The temperature is still in the 90s, but summer is over for thousands of students and teachers in Gainesville and Hall County as the new school year started Wednesday.
“You know, August always seems to roll around sooner than it has in the past. It was a quick summer, but we’re excited to get going today,” said Jeremy Williams, superintendent of Gainesville City Schools.
Traffic was heavier than normal around schools today, as many parents brought their children for the first day. But officials reported no major issues. Both superintendents urged drivers to show caution as they get near schools and bus stops.
“I want to remind drivers if you are in Hall County longer than usual in terms of where you’re going,” Hall County Superintendent Will Schofield said. “We’ve got three hundred bus routes all over the county. At a lot of those bus stops will be little 5 and 6 years old who for the first time are getting on a school bus. So I certainly would appreciate that everyone would slow down a little bit use a bit of extra caution.”
Williams and Schofield said it would take a few days for the enrollment numbers to stabilize, but both expected to see some growth in numbers.
“We actually will change up to fifteen hundred students over the next three or four weeks,” Schofield said. “I guess you would have called in the 70s and 80s, a good old-fashioned strike. A lot of folks say they’re not coming back this early. I think we’ll be around a 27,000-student number by the time things settle down by the first of September.”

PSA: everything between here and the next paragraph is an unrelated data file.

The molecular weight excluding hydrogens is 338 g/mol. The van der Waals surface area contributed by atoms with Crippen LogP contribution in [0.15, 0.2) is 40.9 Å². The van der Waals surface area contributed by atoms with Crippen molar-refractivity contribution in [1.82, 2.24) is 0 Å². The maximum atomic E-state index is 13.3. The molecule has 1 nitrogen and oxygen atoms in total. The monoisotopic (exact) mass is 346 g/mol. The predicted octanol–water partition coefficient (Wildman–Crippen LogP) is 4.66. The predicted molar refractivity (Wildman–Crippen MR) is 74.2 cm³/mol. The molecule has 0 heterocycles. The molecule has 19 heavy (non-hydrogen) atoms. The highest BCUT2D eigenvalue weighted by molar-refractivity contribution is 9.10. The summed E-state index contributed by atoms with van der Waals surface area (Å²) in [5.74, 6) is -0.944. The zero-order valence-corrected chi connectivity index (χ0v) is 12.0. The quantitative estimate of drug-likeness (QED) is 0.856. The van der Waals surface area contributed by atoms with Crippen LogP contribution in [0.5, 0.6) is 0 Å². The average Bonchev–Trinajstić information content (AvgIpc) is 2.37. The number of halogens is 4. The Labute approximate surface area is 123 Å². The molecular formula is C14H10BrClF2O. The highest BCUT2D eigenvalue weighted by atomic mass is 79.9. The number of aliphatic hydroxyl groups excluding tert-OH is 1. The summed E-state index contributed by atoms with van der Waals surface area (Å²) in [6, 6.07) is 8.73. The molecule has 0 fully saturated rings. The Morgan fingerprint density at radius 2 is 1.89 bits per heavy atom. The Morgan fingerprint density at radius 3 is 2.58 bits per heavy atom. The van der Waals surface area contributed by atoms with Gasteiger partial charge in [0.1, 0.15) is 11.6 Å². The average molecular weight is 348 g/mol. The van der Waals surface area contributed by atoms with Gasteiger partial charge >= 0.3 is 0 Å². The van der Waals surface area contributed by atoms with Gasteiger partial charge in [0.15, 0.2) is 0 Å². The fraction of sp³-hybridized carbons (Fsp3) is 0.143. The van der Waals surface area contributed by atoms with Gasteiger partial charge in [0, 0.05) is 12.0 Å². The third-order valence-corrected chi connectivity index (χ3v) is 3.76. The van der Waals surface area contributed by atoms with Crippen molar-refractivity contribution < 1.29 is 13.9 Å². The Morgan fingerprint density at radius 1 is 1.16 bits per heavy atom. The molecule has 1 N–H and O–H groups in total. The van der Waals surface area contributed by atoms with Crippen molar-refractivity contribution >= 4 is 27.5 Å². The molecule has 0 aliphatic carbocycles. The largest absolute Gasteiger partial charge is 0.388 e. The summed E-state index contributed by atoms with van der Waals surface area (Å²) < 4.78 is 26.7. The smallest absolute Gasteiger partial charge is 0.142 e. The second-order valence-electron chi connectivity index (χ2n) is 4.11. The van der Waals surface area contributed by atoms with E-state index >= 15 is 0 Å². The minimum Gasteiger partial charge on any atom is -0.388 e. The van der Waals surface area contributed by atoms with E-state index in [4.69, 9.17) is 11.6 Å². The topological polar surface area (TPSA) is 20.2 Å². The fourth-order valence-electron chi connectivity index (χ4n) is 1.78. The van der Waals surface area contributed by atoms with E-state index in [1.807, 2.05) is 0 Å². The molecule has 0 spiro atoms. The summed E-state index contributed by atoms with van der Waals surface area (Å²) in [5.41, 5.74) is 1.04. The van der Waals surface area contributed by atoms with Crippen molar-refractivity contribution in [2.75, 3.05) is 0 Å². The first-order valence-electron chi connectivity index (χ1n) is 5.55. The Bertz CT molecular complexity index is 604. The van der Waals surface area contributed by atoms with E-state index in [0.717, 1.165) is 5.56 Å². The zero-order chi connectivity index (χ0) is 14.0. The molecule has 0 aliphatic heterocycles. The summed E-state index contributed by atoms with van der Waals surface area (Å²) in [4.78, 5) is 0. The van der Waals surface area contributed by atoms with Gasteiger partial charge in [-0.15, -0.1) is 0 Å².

Both superintendents were guests on Wednesday’s edition of WDUN’s “Morning Edition with Bill Maine.”
Neither system had new facilities opening this year, but Williams suggested that the city will soon need to consider new buildings. Although he said the city’s elementary schools are all fairly new and in good shape, he said the middle school was a different story.
“Gainesville Middle is still fairly new, about a dozen years old,” he said. “But the biggest issue there is overcrowding there and also at GHS. We’ve got 13 buildings across 10 acres there. So as we look to future SPLOSTs and look at that growth we’re having, we really in many ways are just catching up the growth we’ve had. In the last 10 years, we’ve increased about two thousand students, about a 33 percent increase.”
Both men talked about the excitement of the first day and praised the role the teachers play in educating young people.
“Being able to see the excitement on the kids’ faces and seeing those light bulbs go off through the year, to me, that’s when you know you’re making a different in the life of a kid,” Williams said.
Schofield said that while technology is growing in use in classrooms, it will never take the place of a dedicated educator.
“The face-to-face interaction and real-time feedback is where true and deep and meaningful learning occurs,” Schofield said. “We’ve been awfully careful to use technology as a learning tool, but we haven’t been lulled into thinking that technology can ever being to replace that interaction and that contact of a caring and warm and competent teacher.”